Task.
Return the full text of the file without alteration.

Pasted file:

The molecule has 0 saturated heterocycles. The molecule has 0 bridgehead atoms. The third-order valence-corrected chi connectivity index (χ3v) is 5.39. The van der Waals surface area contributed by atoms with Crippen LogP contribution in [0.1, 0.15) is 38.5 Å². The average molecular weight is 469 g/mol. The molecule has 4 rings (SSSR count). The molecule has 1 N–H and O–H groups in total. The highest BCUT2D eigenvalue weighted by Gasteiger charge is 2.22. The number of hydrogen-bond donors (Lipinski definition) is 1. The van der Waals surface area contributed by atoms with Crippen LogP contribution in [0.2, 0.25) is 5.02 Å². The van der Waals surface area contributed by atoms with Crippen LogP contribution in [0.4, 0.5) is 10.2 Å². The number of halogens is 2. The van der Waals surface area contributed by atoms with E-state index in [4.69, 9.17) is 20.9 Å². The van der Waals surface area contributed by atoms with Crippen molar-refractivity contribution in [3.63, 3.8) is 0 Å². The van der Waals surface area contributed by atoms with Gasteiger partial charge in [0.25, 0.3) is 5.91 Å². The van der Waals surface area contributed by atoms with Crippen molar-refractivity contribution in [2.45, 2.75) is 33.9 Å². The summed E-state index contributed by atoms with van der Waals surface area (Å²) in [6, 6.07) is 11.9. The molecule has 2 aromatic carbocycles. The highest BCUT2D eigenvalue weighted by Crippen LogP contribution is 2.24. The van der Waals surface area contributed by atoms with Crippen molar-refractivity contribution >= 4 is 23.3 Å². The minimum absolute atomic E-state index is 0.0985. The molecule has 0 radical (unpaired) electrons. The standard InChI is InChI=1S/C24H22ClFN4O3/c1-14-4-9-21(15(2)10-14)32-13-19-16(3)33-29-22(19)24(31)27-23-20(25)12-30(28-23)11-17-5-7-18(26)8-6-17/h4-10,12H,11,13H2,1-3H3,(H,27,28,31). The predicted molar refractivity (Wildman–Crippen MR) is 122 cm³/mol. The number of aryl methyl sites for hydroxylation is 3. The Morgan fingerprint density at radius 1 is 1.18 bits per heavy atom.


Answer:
The molecule has 0 saturated heterocycles. The molecule has 0 bridgehead atoms. The third-order valence-corrected chi connectivity index (χ3v) is 5.39. The van der Waals surface area contributed by atoms with Crippen LogP contribution in [0.1, 0.15) is 38.5 Å². The average molecular weight is 469 g/mol. The molecule has 4 rings (SSSR count). The molecule has 1 N–H and O–H groups in total. The highest BCUT2D eigenvalue weighted by Gasteiger charge is 2.22. The number of hydrogen-bond donors (Lipinski definition) is 1. The van der Waals surface area contributed by atoms with Crippen LogP contribution in [0.2, 0.25) is 5.02 Å². The van der Waals surface area contributed by atoms with Crippen LogP contribution in [0.4, 0.5) is 10.2 Å². The number of halogens is 2. The van der Waals surface area contributed by atoms with E-state index in [4.69, 9.17) is 20.9 Å². The van der Waals surface area contributed by atoms with Crippen molar-refractivity contribution in [3.63, 3.8) is 0 Å². The van der Waals surface area contributed by atoms with Gasteiger partial charge in [0.25, 0.3) is 5.91 Å². The van der Waals surface area contributed by atoms with Crippen molar-refractivity contribution in [2.45, 2.75) is 33.9 Å². The summed E-state index contributed by atoms with van der Waals surface area (Å²) in [6, 6.07) is 11.9. The molecule has 2 aromatic carbocycles. The highest BCUT2D eigenvalue weighted by Crippen LogP contribution is 2.24. The van der Waals surface area contributed by atoms with Crippen molar-refractivity contribution >= 4 is 23.3 Å². The minimum absolute atomic E-state index is 0.0985. The molecule has 0 radical (unpaired) electrons. The standard InChI is InChI=1S/C24H22ClFN4O3/c1-14-4-9-21(15(2)10-14)32-13-19-16(3)33-29-22(19)24(31)27-23-20(25)12-30(28-23)11-17-5-7-18(26)8-6-17/h4-10,12H,11,13H2,1-3H3,(H,27,28,31). The predicted molar refractivity (Wildman–Crippen MR) is 122 cm³/mol. The number of aryl methyl sites for hydroxylation is 3. The Morgan fingerprint density at radius 1 is 1.18 bits per heavy atom.